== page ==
In the meantime, the Education Department has extended the student loan payment moratorium to June 30, 2023 to give the Supreme Court time to hear the case in this term. Payments are slated to restart 60 days after litigation has been resolved or the Education Department is permitted to implement the program. If the debt relief program has not been implemented and the litigation has not been resolved by June 30, 2023—payments will resume 60 days after that. The Education Department states borrowers will be notified before payments restart.

Should the student debt relief plan be upheld by the Supreme Court, the Education Department would immediately start processing the approximately 26 million student loan forgiveness applications that have already been submitted, and reopen the application portal for everyone else who wants to apply.

The Education Department says that most eligible federal loan borrowers would see their student loan balances reduced or paid off—depending on how much debt they have left—within six weeks (of application submission). Borrowers would receive a notification from their loan servicers once the relief had been applied to the loan accounts.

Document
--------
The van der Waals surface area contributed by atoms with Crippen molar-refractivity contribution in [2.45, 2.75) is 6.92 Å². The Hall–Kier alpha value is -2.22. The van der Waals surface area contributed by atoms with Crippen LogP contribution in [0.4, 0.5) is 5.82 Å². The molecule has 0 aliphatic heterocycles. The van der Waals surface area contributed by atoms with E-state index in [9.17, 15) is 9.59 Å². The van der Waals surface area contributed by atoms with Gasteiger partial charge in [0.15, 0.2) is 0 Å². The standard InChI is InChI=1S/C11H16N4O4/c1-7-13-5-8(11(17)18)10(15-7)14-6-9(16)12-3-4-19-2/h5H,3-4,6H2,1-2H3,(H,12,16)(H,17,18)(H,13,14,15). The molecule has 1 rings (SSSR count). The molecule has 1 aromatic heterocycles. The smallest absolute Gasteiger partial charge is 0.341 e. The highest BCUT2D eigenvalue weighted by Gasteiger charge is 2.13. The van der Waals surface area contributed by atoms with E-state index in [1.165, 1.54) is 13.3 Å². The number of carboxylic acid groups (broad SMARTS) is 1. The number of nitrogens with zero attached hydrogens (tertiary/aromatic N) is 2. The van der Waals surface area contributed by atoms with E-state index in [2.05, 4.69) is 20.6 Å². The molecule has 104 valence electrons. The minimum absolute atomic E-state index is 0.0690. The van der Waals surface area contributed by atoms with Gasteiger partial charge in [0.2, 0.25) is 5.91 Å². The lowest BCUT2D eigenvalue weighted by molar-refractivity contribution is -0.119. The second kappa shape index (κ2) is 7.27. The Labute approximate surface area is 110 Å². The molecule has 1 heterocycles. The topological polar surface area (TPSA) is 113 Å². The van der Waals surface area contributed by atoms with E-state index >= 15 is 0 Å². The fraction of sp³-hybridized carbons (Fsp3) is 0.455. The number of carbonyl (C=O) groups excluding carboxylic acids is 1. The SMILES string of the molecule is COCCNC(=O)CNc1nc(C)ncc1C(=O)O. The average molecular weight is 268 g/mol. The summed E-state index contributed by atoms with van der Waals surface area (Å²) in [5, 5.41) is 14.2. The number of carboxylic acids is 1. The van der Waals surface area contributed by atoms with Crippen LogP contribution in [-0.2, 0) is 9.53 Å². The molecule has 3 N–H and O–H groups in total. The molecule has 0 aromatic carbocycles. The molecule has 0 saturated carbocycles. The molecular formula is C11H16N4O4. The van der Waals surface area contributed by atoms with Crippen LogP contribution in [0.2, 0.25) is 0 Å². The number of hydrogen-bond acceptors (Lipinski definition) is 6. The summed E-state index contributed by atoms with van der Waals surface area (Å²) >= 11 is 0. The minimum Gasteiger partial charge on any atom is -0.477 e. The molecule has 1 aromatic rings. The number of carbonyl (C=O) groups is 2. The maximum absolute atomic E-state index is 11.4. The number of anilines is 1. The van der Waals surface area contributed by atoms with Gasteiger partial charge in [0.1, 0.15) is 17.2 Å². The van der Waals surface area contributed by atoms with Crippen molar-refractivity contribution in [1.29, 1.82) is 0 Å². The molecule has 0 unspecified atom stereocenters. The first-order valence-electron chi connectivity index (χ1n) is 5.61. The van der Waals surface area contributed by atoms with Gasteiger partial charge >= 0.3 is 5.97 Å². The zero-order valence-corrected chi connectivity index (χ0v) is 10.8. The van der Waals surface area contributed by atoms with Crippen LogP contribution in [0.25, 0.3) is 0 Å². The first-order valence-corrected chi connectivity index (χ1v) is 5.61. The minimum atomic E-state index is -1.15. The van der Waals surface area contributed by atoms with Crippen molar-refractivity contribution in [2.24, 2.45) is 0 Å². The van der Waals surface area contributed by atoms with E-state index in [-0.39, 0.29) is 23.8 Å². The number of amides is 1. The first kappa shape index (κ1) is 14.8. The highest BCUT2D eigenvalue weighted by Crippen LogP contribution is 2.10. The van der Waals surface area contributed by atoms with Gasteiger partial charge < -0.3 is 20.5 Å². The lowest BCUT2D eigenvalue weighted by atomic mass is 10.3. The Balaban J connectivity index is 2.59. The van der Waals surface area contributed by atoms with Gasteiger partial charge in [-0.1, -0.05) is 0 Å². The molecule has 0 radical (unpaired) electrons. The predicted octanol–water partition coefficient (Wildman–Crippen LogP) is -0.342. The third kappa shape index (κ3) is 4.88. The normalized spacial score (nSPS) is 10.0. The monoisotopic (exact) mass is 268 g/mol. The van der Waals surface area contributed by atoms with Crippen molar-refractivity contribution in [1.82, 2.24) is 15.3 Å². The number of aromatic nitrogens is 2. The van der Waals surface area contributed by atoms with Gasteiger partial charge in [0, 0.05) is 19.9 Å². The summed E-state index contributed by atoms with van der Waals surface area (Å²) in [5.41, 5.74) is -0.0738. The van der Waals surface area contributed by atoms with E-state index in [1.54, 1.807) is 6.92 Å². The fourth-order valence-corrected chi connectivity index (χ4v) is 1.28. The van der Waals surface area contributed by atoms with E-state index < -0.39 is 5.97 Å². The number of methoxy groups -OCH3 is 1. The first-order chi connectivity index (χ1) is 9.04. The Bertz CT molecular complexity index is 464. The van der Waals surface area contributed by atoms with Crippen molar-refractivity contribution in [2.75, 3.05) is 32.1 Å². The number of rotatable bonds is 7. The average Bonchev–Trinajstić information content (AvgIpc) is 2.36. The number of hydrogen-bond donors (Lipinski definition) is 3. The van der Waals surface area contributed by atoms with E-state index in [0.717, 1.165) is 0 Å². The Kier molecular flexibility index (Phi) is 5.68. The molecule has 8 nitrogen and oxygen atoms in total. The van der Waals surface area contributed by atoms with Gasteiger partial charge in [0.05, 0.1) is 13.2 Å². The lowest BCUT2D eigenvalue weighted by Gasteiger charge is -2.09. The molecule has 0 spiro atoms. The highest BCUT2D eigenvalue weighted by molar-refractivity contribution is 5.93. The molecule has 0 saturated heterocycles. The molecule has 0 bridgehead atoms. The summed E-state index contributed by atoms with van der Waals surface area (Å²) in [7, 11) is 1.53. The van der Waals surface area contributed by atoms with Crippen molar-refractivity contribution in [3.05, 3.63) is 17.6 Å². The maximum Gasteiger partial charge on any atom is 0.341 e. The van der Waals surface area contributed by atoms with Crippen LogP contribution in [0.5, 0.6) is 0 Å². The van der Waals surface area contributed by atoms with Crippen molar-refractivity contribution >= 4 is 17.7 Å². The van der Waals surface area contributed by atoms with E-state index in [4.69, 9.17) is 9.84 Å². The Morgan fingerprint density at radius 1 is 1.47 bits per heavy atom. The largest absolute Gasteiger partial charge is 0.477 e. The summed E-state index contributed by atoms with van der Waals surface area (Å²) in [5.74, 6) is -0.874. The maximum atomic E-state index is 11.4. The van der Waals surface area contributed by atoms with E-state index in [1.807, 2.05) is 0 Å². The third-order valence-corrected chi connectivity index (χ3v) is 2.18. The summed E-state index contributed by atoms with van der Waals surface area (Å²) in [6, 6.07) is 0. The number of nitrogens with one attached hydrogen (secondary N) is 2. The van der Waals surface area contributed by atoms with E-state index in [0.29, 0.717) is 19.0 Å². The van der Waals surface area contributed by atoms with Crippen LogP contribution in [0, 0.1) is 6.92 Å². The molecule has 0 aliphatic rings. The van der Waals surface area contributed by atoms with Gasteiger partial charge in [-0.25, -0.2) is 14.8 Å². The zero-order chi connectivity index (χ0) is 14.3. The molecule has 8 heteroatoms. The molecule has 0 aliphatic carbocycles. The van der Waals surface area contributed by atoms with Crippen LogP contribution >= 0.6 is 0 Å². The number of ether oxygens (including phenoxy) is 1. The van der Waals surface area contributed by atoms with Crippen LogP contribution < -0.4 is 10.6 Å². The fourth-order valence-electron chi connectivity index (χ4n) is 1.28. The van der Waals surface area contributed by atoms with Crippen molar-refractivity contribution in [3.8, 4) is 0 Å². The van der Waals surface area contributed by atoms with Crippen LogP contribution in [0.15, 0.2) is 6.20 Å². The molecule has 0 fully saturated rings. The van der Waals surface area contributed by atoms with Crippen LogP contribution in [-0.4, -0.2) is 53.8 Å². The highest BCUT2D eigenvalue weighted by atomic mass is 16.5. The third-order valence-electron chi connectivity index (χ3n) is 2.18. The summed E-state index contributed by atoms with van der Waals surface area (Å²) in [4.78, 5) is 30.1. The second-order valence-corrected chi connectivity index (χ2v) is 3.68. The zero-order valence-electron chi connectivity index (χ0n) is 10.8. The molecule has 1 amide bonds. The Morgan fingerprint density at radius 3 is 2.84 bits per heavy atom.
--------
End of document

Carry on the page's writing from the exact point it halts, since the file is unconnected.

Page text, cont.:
Who Would Qualify Under the Student Loan Forgiveness Plan?

Under the one-time federal student loan forgiveness program, you could qualify to have up to $20,000 of federal student loan debt discharged if you have eligible federal student loans for which you received disbursements on or before June 30, 2022, and meet certain income criteria.

Under the current plan, the following loans would be eligible for federal student loan forgiveness:

  • Direct Loans
  • Family Federal Education Loans (FFEL) held by the Education Department or in default at a guaranty agency